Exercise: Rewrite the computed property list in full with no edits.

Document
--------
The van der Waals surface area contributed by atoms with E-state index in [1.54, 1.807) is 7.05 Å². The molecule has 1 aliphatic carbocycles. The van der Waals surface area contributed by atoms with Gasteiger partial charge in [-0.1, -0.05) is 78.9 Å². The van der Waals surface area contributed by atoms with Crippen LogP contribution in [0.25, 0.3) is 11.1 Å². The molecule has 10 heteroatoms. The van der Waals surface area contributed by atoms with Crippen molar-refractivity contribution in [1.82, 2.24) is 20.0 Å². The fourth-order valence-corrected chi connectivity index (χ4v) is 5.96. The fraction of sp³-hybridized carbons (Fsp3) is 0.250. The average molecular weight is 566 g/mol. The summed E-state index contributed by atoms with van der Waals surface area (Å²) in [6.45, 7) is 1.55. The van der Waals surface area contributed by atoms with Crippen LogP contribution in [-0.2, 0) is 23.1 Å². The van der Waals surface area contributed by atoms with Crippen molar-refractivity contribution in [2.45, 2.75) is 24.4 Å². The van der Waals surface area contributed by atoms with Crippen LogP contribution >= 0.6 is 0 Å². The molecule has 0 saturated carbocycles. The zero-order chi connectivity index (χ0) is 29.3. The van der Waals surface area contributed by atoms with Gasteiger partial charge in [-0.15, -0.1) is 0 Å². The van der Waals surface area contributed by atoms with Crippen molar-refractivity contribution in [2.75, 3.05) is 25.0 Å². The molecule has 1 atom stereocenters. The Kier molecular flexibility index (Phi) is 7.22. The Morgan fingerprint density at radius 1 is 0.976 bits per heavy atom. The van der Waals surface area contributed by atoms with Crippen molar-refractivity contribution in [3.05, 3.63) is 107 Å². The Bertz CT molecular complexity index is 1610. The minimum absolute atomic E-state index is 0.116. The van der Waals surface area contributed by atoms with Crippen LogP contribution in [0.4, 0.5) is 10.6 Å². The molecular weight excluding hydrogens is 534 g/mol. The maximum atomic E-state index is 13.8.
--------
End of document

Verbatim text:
The van der Waals surface area contributed by atoms with E-state index in [1.54, 1.807) is 7.05 Å². The molecule has 1 aliphatic carbocycles. The van der Waals surface area contributed by atoms with Gasteiger partial charge in [-0.1, -0.05) is 78.9 Å². The van der Waals surface area contributed by atoms with Crippen LogP contribution in [0.25, 0.3) is 11.1 Å². The molecule has 10 heteroatoms. The van der Waals surface area contributed by atoms with Crippen molar-refractivity contribution in [1.82, 2.24) is 20.0 Å². The fourth-order valence-corrected chi connectivity index (χ4v) is 5.96. The fraction of sp³-hybridized carbons (Fsp3) is 0.250. The average molecular weight is 566 g/mol. The summed E-state index contributed by atoms with van der Waals surface area (Å²) in [6.45, 7) is 1.55. The van der Waals surface area contributed by atoms with Crippen LogP contribution in [-0.2, 0) is 23.1 Å². The van der Waals surface area contributed by atoms with Crippen molar-refractivity contribution in [2.45, 2.75) is 24.4 Å². The van der Waals surface area contributed by atoms with Crippen LogP contribution >= 0.6 is 0 Å². The molecule has 0 saturated carbocycles. The zero-order chi connectivity index (χ0) is 29.3. The van der Waals surface area contributed by atoms with Gasteiger partial charge in [-0.15, -0.1) is 0 Å². The van der Waals surface area contributed by atoms with Crippen molar-refractivity contribution in [2.75, 3.05) is 25.0 Å². The molecule has 1 atom stereocenters. The Kier molecular flexibility index (Phi) is 7.22. The Morgan fingerprint density at radius 1 is 0.976 bits per heavy atom. The van der Waals surface area contributed by atoms with Crippen molar-refractivity contribution in [3.05, 3.63) is 107 Å². The Bertz CT molecular complexity index is 1610. The minimum absolute atomic E-state index is 0.116. The van der Waals surface area contributed by atoms with Crippen LogP contribution in [0.4, 0.5) is 10.6 Å². The molecular weight excluding hydrogens is 534 g/mol. The maximum atomic E-state index is 13.8.